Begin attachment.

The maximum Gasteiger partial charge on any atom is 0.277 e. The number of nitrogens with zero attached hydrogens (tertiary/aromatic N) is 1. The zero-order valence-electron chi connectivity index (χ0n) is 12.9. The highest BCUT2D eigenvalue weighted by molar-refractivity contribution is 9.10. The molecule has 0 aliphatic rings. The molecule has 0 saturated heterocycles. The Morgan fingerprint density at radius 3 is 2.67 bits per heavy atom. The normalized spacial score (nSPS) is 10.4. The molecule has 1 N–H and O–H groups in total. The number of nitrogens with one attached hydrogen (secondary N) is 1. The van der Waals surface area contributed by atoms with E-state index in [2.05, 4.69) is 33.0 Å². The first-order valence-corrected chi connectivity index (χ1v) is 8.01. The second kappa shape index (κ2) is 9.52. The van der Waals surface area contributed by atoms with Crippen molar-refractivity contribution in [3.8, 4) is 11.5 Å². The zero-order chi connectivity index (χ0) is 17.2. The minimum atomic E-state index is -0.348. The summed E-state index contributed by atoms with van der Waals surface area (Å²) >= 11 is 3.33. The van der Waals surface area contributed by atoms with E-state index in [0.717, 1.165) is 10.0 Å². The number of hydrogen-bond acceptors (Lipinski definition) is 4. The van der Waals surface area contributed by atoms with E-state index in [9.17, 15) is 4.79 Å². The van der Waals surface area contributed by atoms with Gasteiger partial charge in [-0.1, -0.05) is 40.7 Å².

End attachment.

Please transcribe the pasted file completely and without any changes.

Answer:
The maximum Gasteiger partial charge on any atom is 0.277 e. The number of nitrogens with zero attached hydrogens (tertiary/aromatic N) is 1. The zero-order valence-electron chi connectivity index (χ0n) is 12.9. The highest BCUT2D eigenvalue weighted by molar-refractivity contribution is 9.10. The molecule has 0 aliphatic rings. The molecule has 0 saturated heterocycles. The Morgan fingerprint density at radius 3 is 2.67 bits per heavy atom. The normalized spacial score (nSPS) is 10.4. The molecule has 1 N–H and O–H groups in total. The number of nitrogens with one attached hydrogen (secondary N) is 1. The van der Waals surface area contributed by atoms with E-state index in [2.05, 4.69) is 33.0 Å². The first-order valence-corrected chi connectivity index (χ1v) is 8.01. The second kappa shape index (κ2) is 9.52. The van der Waals surface area contributed by atoms with Crippen molar-refractivity contribution in [3.8, 4) is 11.5 Å². The zero-order chi connectivity index (χ0) is 17.2. The minimum atomic E-state index is -0.348. The summed E-state index contributed by atoms with van der Waals surface area (Å²) >= 11 is 3.33. The van der Waals surface area contributed by atoms with E-state index in [0.717, 1.165) is 10.0 Å². The number of hydrogen-bond acceptors (Lipinski definition) is 4. The van der Waals surface area contributed by atoms with E-state index in [9.17, 15) is 4.79 Å². The van der Waals surface area contributed by atoms with Gasteiger partial charge in [-0.1, -0.05) is 40.7 Å².